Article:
In most every large company, the sales department is organized in some sort of a matrix. Here’s how it works: Acme Corporation sells so many different widgets that no sales person could be an expert in all of them. Acme could send a specialist to each customer, who really knows the right questions to ask to close a deal, but the customer is going to wind up meeting dozens of different Acme sales people, maybe one a week, and getting pretty tired of seeing Acme business cards. Plus, it’s embarrassing when the customer asks about a specific product or service and the sales person looks blankly back and states that it’s not his area. It’s not a good way to treat the customer and, likely, a pretty big waste of time for everyone involved.

Instead, Acme can hire product managers for each of their product lines and it becomes their job to train the sales team and go with them to appropriate sales meetings after the individual sales people have identified a lead. It’s called a matrix because the sales people will divide up geographical, or market-based territories, and the product managers will go the other direction, dividing up products or applications. Where the difficulties lie, like almost everything, is in the incentives. Typically, sales people are commissioned on sales volume. If one product, for example, sells for much more money than another, taking only a bit more work to sell, then the lower revenue product is going to have a difficult time getting much mind-share from the sales people.

Good product managers recognize that they have little control over the price and that really, they need to market to set prices anyway, not the sales team, so they have to come up with other ways to motivate sales people. Usually this will be somewhere around that ‘effort’ part mentioned above. If the product manager can make it so easy enough to sell his lower revenue product such that sales doesn’t find it a distraction, then there’s a good chance numbers will increase.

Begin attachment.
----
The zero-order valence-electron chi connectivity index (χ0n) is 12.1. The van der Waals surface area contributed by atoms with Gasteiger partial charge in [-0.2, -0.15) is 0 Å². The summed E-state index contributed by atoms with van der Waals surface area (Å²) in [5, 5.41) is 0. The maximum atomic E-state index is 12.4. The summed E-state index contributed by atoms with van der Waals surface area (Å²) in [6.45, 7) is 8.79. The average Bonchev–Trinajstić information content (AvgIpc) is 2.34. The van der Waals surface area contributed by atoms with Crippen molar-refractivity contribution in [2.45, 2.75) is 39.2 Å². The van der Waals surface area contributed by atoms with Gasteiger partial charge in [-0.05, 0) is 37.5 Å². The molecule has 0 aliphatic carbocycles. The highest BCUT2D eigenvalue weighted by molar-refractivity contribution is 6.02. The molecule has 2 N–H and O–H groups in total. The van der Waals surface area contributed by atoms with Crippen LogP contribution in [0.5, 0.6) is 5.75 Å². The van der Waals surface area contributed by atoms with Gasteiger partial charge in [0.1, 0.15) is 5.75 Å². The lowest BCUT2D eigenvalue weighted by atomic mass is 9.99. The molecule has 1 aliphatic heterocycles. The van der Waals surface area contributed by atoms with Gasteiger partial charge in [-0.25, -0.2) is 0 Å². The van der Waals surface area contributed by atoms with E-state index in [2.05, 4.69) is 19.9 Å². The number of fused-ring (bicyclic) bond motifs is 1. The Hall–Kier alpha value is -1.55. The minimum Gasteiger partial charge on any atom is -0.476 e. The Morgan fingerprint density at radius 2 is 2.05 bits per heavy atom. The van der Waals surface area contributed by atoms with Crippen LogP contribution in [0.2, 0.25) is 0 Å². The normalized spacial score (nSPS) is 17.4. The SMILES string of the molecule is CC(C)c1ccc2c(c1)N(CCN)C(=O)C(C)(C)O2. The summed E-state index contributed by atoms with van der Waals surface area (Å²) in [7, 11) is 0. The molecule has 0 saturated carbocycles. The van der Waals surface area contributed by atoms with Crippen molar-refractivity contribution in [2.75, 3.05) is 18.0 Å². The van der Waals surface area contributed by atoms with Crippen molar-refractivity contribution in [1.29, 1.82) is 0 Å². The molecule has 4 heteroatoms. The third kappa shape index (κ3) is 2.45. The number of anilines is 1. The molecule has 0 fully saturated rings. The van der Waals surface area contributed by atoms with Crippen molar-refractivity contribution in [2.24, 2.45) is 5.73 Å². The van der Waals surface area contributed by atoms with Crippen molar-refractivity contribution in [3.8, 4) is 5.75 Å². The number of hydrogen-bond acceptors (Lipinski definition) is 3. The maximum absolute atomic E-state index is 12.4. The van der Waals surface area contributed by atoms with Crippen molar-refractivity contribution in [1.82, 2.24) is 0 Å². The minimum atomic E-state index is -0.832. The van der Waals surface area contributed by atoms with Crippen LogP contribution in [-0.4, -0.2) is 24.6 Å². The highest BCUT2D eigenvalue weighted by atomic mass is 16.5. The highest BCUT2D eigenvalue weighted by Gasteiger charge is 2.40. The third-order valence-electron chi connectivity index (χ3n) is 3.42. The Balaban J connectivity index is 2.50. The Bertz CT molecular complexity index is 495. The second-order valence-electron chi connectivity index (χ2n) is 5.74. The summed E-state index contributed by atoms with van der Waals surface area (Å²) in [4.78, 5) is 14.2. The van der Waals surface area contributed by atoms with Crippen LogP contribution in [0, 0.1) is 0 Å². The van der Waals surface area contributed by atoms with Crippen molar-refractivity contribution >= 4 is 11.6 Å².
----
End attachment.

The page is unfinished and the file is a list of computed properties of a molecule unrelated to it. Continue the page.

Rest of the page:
Sales managers and other members of the organization can address this problem as well, by adjusting incentives. Perhaps the lower revenue product is strategically important to the Acme Corporation. Sure they don’t make as much money on each one, but maybe selling that low revenue item might keep an important competitor out of the market. One losing way towards increasing these strategic sales is simply to explain this critical strategic decision to the sales team at a regular sales meeting.

Professional sales people aren’t stupid. Of course, they may very well understand why the company is so keen on this little orphan product, but they are there to earn money and feed their families. No matter how professional or generous a sales engineer might be with her time, when push comes to shove, she’s going to go where the opportunity is—and it’ll be the one that maximizes her commission.

Many options are available, and it will depend on the situation at each company. Incentives might kick in only after a minimum number of the strategic product is sold, or maybe specific sales work as a multiplier for commissions earned on more ‘interesting’ items. Alternatively, an aggressive product manager might be given more leeway to approach customers that normally would be the sales person’s responsibility. In some cases, it makes sense to just raise the price of a related offering and throw in this new feature as a differentiator. Whatever is appropriate, what we’re looking for is some system that takes advantage of the focus of a small company with a tiny offering, while using the reach of a vast network of sales people.

Sales people, whether they work for a small company, a separate division, or a separate representative company, want to be successful. They want to prove to themselves and to everyone else they’re selling better than anyone. The question is, do we all agree what “better” means? Understanding the incentive system, in detail, is the key to making sure the sales team has the same idea of success as the people paying their commissions.